Isolation Tips From The Bottom Of The Sea

Ok, so maybe not the bottom of the sea, that would be a bad day in many respects. I spent 12 rewarding years in the Royal Navy Submarine Service. A band of unlikely individuals that almost thrive in many aspects of the isolated and locked down world we see ourselves in now. Prolonged period of isolation, from family, friends, fresh air, fresh food and sunlight make for…. A simple life. So easily we can see many aspects of our new (and hopefully temporary) lifestyles as a loss of liberties. In contrast however, it’s a pretty liberating time, free from many aspects that can often complicate and cloud what’s important in life. We are taking time to connect with those around us, for some, this can be more frequently than before. We are spending time watching and helping our children grow and develop. We are finding new hobbies, or building on existing ones. We have broken the Work - Sleep loop, and outside of the very real negatives around us, that’s amazing!

What I wont say however, with all the real positives that do exist, is that this is easy, hence my compiling some top tips from living under the waves that are just as relevant as they are now as we move through Covid-19 together.

  1. Set achievable and personal goals. Nothing about work! This is about you and your family. A new skill maybe, language, cooking? Read ‘that’ book you have gathering dust that seemed a great idea but you never had time. Something that you can work on day to day. Something that gives you a level of achievement.
  2. Give those around you space. Ok, I know I said we should all be spending time together in happy harmony. But in reality, we need space. We are not going to School/Work/College/Pub/Gym (Insert any other ‘place of escape’) that allows us to reflect and reset ourselves. Give those around you space, you may be around each other 24/7, but that doesn’t mean you can’t have time to escape into something as an individual.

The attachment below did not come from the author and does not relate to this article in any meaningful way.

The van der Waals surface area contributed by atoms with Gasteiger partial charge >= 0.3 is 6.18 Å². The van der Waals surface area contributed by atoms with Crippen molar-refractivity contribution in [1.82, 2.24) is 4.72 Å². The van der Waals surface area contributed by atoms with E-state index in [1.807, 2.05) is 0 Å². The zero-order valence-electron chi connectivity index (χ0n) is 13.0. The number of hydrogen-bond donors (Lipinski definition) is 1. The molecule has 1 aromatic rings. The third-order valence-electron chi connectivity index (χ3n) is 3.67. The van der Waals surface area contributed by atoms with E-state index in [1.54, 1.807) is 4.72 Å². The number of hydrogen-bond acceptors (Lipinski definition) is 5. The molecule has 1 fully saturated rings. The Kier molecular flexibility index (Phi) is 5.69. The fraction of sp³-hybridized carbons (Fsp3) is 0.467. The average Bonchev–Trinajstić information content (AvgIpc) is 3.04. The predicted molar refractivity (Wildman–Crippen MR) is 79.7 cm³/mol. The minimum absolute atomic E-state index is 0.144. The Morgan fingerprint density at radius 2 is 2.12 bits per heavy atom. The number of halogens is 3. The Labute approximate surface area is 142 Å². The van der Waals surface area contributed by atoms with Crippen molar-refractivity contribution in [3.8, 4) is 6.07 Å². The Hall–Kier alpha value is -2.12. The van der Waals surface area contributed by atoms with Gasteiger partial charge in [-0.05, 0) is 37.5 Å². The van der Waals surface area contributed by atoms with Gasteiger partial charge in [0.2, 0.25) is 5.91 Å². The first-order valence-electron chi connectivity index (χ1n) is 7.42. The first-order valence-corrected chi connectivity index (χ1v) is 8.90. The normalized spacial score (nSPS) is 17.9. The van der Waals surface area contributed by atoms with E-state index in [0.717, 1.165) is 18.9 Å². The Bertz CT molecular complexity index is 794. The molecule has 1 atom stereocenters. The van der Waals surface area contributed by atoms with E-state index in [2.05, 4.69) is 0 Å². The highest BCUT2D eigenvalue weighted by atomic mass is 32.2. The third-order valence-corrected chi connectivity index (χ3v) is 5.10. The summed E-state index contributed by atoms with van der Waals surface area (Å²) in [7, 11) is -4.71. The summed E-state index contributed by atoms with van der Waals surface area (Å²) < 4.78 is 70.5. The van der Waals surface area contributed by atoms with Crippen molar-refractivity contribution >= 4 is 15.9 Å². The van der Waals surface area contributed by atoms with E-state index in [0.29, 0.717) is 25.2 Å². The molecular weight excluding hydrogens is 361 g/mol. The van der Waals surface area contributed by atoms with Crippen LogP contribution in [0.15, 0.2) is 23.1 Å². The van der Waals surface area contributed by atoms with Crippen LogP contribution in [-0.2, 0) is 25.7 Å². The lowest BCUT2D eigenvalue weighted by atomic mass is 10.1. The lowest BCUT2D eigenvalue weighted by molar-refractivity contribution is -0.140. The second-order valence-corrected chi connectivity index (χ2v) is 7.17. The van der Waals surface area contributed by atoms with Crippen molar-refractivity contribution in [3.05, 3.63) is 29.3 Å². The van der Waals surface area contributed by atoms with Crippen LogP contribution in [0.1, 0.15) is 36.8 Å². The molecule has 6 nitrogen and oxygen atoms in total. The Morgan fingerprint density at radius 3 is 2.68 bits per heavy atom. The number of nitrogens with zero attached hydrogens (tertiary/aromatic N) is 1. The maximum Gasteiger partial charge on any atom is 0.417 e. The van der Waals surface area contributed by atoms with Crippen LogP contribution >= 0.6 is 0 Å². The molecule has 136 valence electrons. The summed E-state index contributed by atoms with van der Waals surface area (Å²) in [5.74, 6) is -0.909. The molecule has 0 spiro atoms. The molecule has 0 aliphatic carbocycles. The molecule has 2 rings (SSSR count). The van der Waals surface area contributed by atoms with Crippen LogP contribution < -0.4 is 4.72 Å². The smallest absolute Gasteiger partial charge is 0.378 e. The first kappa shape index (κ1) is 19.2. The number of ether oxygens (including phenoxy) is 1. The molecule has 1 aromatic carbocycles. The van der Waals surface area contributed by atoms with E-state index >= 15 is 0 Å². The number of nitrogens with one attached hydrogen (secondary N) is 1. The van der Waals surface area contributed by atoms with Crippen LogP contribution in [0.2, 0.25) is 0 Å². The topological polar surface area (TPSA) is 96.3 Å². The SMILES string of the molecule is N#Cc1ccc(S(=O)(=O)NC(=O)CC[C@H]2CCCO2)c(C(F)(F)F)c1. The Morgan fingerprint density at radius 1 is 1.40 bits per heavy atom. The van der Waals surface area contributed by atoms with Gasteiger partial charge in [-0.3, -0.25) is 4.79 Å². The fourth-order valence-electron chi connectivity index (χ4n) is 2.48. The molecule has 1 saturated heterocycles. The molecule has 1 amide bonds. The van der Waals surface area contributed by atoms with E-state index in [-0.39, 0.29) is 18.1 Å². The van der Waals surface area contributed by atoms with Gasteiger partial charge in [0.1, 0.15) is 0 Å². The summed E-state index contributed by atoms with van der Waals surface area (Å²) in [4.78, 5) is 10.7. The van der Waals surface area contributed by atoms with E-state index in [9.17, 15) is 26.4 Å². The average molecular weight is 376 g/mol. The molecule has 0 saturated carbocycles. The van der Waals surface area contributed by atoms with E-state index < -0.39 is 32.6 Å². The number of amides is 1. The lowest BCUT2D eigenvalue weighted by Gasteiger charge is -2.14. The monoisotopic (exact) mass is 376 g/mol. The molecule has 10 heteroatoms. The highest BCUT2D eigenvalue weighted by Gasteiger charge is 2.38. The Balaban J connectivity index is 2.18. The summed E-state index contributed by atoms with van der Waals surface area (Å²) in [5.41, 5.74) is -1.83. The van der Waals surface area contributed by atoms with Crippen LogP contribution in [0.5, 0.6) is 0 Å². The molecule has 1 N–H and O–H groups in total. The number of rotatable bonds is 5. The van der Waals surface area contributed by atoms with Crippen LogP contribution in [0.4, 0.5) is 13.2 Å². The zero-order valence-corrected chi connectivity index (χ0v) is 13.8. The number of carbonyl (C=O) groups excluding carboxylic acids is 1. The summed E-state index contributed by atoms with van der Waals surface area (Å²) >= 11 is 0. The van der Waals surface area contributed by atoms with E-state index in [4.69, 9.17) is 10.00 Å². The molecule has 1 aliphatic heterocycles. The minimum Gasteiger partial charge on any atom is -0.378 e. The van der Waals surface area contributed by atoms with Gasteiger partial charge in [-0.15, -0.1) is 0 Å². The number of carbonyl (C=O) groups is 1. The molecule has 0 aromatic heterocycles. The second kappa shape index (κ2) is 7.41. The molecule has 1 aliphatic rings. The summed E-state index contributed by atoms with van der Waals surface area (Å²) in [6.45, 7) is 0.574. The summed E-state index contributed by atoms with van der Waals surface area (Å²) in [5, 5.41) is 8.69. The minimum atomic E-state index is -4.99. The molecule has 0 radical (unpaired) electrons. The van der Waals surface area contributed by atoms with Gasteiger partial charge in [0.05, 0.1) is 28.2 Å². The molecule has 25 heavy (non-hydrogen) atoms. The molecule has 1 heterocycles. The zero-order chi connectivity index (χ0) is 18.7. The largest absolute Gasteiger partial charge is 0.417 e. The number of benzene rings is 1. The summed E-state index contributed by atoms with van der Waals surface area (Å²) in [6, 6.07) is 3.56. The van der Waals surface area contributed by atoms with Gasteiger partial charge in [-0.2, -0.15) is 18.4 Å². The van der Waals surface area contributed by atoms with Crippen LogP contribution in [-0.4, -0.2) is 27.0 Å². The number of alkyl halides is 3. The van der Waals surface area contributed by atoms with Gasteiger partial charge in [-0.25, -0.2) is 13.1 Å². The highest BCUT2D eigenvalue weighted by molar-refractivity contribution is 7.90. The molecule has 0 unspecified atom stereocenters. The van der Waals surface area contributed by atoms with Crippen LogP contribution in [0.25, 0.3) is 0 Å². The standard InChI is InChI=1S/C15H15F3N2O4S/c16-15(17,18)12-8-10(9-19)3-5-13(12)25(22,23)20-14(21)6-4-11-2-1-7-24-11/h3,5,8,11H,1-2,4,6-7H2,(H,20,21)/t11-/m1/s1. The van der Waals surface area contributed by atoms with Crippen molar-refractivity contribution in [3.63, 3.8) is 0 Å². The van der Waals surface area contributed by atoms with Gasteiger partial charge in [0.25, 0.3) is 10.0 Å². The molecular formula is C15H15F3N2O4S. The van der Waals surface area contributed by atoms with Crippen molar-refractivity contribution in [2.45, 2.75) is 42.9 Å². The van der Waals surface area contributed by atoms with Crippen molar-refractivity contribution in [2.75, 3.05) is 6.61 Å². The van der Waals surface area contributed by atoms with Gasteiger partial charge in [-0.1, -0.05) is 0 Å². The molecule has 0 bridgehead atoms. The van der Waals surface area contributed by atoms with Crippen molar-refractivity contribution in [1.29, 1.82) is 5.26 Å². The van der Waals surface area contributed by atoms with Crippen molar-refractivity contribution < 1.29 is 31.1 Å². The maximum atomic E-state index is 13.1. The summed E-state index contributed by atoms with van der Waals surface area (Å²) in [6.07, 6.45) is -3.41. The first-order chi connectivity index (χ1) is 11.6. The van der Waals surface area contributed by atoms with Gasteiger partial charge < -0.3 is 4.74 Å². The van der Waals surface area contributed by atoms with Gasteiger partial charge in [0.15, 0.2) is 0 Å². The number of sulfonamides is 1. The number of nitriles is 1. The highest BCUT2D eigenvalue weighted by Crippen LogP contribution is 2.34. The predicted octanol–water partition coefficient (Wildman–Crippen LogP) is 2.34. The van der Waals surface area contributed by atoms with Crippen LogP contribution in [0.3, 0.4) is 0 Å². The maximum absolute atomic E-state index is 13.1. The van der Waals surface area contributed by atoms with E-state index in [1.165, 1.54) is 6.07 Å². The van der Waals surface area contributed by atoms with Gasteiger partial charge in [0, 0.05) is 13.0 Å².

3. See, Say, Eat Do. Many Submariners and deployed Forces worldwide, will spin the same mantra as they near the end of a deployment. Who they look forward to seeing, Someone they look forward to talking to, a meal they can’t wait to enjoy and something they look forward to doing on their return (This is a family show folks!). They do this because it’s a focus, they do this to focus on what they look forward to. What’s more important is that it reinforces the importance of those aspects in their lives. There is a famous saying “It isn’t where you came from, it’s where you’re going that counts.” - Find your own See, Say, Eat Do.
  4. Last but in no means least, arguably the most important. Those that don’t ask for help are the ones that need it the most. While we see increasing numbers and statistics daily about the virus that has hit us; the unspoken statistic is the one on those around us and their mental health. For some people, they have been resigned to a lock down environment without any family or friends. Some work colleagues have never really worked from home and are not used to it. There are some people we may speak to daily. But ask yourself about the person that you don’t hear from. We have a multitude of text based communication platforms, they are very direct, efficient and cold. Pick up the phone, have skype call or whatever, but ask the person “How is your day going?” and give them time to answer, for some that could be the first verbal conversation they have had for days.

What will be your See, Say, Eat, Do’s (Again Family channel folks!?

What goals are you working on?

If you can think of someone you would call; stop reading or typing, this will be here another day, be there for that person today.